By Charlie B. Chilufya, S.J

A recent study done this year showed that there is greater vaccine hesitancy in high-income countries than in low- and middle-income countries driven mostly by conspiracy theorising.  According to the study reported on 16 July in Nature Medicine, 80% of individuals surveyed in ten low- and middle-income countries (LMICs) in Asia, Africa and South America were willing to receive a COVID-19 vaccine, compared with 65% in the United States.  In both developing and developed countries anti-vaxxers believe that vaccines are unsafe and infringe on their human rights. They believe that taking the vaccine could worsen their underlying condition. 

But as the study has shown, people in low- and middle-income countries tend to be much more willing to receive a COVID-19 vaccine than are those in developed nations. However, the greatest challenge in most countries in Africa is simply the limited availability of COVID-19 vaccines.  The initial vaccine hesitancy has significantly reduced and more and more people want to get vaccinated. But when those would-be recipients go to clinics to get vaccinated they find them out of stock or where they are available people wait in long lines.

This state of affairs presents compelling evidence that vaccines must be made available to poorer countries immediately. The results of the study are compelling enough for those who care about justice and equity to create a moral appeal to countries that are hoarding vaccines to make them available to the countries that need them instead of throwing them away when they expire on account of limited uptake. This would not only be for the benefit of those poorer countries, but also for global benefit.  Ensuring that all have equitable access to COVID-19 vaccines globally is indeed a moral imperative, but it is also a powerful way to curtail the spread of the coronavirus.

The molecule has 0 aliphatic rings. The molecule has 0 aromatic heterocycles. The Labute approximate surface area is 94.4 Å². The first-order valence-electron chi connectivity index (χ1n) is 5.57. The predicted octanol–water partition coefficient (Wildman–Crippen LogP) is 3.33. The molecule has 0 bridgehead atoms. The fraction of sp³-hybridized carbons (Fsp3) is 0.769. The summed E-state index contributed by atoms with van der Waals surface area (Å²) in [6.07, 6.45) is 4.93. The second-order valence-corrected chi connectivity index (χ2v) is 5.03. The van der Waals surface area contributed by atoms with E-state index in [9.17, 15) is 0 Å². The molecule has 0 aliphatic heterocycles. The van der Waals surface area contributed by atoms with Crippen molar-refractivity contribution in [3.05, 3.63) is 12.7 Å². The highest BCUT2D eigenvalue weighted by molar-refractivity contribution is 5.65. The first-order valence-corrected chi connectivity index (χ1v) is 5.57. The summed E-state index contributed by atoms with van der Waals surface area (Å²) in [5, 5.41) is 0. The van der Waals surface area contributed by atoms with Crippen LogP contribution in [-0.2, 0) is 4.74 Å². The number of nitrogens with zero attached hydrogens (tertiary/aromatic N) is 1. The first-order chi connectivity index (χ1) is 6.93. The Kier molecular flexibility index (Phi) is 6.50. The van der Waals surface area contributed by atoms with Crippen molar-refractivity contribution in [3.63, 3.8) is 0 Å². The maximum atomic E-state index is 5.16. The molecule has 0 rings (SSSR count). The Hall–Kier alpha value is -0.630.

The lower levels of hesitancy being achieved in Africa make widespread vaccination easier and this must be encouraged. More work to promote vaccine uptake should be done in Africa to bring down vaccine hesitancy even further especially by making the right information available. In the study we have referred to, the analysis showed that nearly half of respondents in low-income countries identified community-health workers as the most trustworthy source to help them decide whether to take the vaccine or not. These community leaders are central to successful vaccination campaigns.

In some countries in Africa, the Jesuit Justice and Ecology Network Africa in collaboration with the Hilton Foundation and FADICA is working with religious sisters in the health and communication ministries to leverage the religious sisters’ situatedness in and closeness to communities to mount serious campaigns to promote vaccine uptake. “This work we are doing is about providing witness to the truth and what is right and it is about care for life and humanity,” said Sr. Regina… the head of the health department of the Association of Sisterhoods in Kenya (AOSK). “So far, we have made great progress in increasing awareness among the religious and ordinary folks,” Sr. Regina added.

The religious sisters are not only providing information but are using various approaches to good communication to communicate effectively for behaviour change. All this is to wade off worries about vaccine side effects and efficacy – which are among the top reasons people would refuse a COVID-19 vaccine – and promote vaccine uptake.

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